SEARCH HOME Math Central Quandaries & Queries  Question from Thomas, a student: Im having trouble with a question. What kind of formula would i use to find out the length of a cup when its volume is halved? A "mathematical" formula of course! :)

Thomas, the formula for the volume of a cone is 1/3 pi R2 H, where h is the height of the cup and r is the radius at the mouth.

Since the radius varies directly as the height (in other words, the shapes are identical but the sizes of the cups are different), R = kH.

So V = 1/3 pi (kH)2 H = 1/3 pi k2 H3.

If we calculate the same thing for half the volume, we multiply by 1/2 on both sides and we get this:
1/2 V = 1/6 pi k2 H3.

Now, we can think of the smaller cup as having volume v, and a new height (h) and a new mouth radius (r).
v = 1/3 pi r2 h.

But we know it is the same shape as the large cup, so r = kh here as well:
v = 1/3 pi (kh)2 h = 1/3 pi k2 h3.

And the new cup is half the volume of the old cup, so v = 1/2 V. This means the two equations are equal to each other:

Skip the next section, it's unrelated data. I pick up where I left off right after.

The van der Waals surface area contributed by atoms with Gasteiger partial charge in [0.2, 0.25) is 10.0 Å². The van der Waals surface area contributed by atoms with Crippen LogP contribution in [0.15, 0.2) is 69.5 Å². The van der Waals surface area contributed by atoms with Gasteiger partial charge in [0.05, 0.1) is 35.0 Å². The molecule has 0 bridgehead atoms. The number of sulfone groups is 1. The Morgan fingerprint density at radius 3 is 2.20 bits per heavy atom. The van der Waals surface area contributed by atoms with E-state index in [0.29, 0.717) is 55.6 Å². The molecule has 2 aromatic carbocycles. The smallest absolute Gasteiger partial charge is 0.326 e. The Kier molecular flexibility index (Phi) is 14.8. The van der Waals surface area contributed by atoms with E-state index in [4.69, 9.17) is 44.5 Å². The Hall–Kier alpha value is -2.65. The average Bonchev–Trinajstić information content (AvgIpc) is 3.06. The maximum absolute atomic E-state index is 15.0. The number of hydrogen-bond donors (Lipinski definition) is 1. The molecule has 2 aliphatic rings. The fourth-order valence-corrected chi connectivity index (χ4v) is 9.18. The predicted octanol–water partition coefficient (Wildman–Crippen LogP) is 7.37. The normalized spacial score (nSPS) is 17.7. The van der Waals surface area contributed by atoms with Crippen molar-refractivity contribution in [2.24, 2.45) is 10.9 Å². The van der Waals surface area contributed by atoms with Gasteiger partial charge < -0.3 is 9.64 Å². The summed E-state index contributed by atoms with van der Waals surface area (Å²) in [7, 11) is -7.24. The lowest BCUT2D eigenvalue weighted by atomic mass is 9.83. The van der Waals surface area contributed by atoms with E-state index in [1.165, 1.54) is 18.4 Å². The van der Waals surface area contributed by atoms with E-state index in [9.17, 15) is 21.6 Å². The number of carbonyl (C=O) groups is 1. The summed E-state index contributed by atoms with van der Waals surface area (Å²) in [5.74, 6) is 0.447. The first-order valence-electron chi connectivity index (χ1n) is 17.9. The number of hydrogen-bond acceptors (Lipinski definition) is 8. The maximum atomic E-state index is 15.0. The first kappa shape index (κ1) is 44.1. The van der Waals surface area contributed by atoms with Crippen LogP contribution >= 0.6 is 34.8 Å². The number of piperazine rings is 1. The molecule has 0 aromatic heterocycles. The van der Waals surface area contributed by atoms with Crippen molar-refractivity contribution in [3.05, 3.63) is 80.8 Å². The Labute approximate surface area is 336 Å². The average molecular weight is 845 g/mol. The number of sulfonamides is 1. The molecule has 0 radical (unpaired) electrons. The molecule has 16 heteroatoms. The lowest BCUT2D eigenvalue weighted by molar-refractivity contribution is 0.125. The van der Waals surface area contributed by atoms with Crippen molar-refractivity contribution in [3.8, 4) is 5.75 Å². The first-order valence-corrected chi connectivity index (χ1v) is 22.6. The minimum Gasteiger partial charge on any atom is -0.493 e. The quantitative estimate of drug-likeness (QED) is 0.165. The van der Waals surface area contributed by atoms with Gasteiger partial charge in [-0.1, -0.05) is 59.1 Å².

1/6 pi k2 H3 = 1/3 pi k2 h3

Divide out the extra terms:
1/2 H3 = h3

So if we want to know what h has to be in terms of H in order to make the volume half, we just take the cube root of both sides:

h = H / cuberoot(2)

The cube root of 2 is about 1.26. So we'd divide the initial height by 1.26 to get the smaller height.

Example:
Q. A large conical cup has a mouth radius of 3 units and a height of 6.37 units. If you cut off the top of the cup so it holds only half the volume, what is its new height?

A. According to our calculation, it should be about 6.37 / 1.26 = 5.06 units.
Let's check:
Calculate k:
R = kH
k = R/H
k = 3 / 6.37
k = 0.471

V = 1/3 pi R2 H
V = 1/3 (3.14) (3)2 (6.37)
V=~ 60 cubic units

v = 1/3 pi r2 h
v = 1/3 pi (kh)2 h
v = 1/3 (3.14) [(0.471)(5.06) ]2 (5.06)
v =~ 30 cubic inches

So it works. If you want half the volume with the same shape of conical cup, divide the height by 1.26.

Cheers,     Math Central is supported by the University of Regina and The Pacific Institute for the Mathematical Sciences.